Kuwait: KIA has increased its allocation to the domestic market.
Russia: So Far Russia seems to have avoided use of its sovereign funds in its pledged $200 billion liquidity provision and bank backstopping plan, perhaps fearing the effects on its sovereign rating if it did so. A portion of its reserves will be spent to stand in for Russian banks and corporate external debt though.
Qatar: The Qatar investment Authority agreed to contribute 10-20% of Qatari banks capital base (on Sunday’s prices) to insure funding for development projects. Many GCC countries including Qatar have faced increasing project finance costs even before the global money markets froze.
Stakes in the Qatari state banks were transferred to the QIA some months ago.
UAE: While Neither ADIA or the Abu Dhabi investment Council which holds stakes in local banks and other institutions and MENA equities, are confirmed to have made purchases, the Central banks liquidity facility is thought to be a transfer of funds from Abu Dhabi to Dubai’s cash strapped banks. However, the capital provided is still costly and little has been taken.
Kazakhstan will use part of its $26 billion stabilization fund to create a state fund to offset the costs of the crisis and slowing growth. The country plans to create a national well-being fund that will subsume its two state holding companies, Kazyna and Samruk, which had been intended as Temasek like vehicles to improve the performance of State owned enterprises. Around $10 billion would come from the stabilization fund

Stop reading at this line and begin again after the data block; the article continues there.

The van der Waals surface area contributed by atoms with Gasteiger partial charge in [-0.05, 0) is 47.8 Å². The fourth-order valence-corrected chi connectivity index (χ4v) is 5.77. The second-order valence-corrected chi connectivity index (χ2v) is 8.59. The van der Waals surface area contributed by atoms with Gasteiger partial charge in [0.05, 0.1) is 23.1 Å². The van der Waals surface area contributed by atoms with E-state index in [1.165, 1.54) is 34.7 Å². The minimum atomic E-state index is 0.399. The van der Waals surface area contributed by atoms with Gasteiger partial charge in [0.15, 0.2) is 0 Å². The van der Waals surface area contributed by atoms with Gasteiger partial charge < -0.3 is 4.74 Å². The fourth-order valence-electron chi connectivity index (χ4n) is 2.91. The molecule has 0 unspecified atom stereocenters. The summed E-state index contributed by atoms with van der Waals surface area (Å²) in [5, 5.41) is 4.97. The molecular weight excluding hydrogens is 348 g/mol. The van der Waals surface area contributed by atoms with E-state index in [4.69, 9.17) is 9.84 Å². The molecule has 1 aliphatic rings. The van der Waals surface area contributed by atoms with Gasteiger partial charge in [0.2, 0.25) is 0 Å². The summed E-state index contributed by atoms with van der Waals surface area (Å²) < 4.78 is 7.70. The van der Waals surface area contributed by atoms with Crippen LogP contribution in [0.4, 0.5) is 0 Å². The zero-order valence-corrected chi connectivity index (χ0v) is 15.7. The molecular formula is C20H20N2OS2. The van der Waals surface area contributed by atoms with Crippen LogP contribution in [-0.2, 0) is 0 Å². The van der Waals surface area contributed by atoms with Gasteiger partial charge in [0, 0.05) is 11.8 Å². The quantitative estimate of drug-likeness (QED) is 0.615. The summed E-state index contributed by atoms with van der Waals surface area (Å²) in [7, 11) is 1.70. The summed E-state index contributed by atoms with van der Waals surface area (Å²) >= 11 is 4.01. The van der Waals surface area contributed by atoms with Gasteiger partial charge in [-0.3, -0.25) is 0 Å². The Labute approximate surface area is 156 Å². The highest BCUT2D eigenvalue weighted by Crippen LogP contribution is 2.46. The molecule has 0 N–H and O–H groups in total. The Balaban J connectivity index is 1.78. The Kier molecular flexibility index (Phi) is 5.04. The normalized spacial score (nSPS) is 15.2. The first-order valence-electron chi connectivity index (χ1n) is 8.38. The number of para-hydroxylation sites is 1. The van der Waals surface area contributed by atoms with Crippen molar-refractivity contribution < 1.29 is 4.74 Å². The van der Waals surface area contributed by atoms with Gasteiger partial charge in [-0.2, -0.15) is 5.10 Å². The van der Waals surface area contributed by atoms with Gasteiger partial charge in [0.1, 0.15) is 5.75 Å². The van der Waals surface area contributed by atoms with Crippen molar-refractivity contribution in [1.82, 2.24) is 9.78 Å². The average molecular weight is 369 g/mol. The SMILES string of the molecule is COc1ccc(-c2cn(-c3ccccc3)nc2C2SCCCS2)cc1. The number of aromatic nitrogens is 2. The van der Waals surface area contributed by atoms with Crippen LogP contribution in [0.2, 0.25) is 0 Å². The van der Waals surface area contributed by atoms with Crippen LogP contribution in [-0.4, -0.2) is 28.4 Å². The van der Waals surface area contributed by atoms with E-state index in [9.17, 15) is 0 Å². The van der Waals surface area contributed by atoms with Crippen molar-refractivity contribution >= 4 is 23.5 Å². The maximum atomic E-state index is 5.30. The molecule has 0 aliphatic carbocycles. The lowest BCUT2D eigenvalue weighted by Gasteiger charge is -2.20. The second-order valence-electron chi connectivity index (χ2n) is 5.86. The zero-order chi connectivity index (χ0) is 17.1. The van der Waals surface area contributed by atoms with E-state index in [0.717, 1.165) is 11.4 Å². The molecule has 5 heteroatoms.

China: China’s CIC reportedly bought stakes in the big three banks in which it is already the largest shareholder. This contributed to one of the short-lived surges in Chinese equity markets in September. CIC has yet to deploy most of its capital, and Bloomberg suggested, the CIC may have had funds in the now-frozen Reserve Primary Fund
Taiwan has used its stabilization fund to purchase shares.
Hong Kong authorities suggested a share of Hong Kong’s $180 billion in foreign exchange reserves might be used to stabilize domestic markets. The HKMA also did so during the Asian financial crisis as a means to defend the HKD’s peg to the dollar. Hong Kong equities made up around 5% of the Hong Kong Exchange Fund’s assets earlier this year
Related RGE content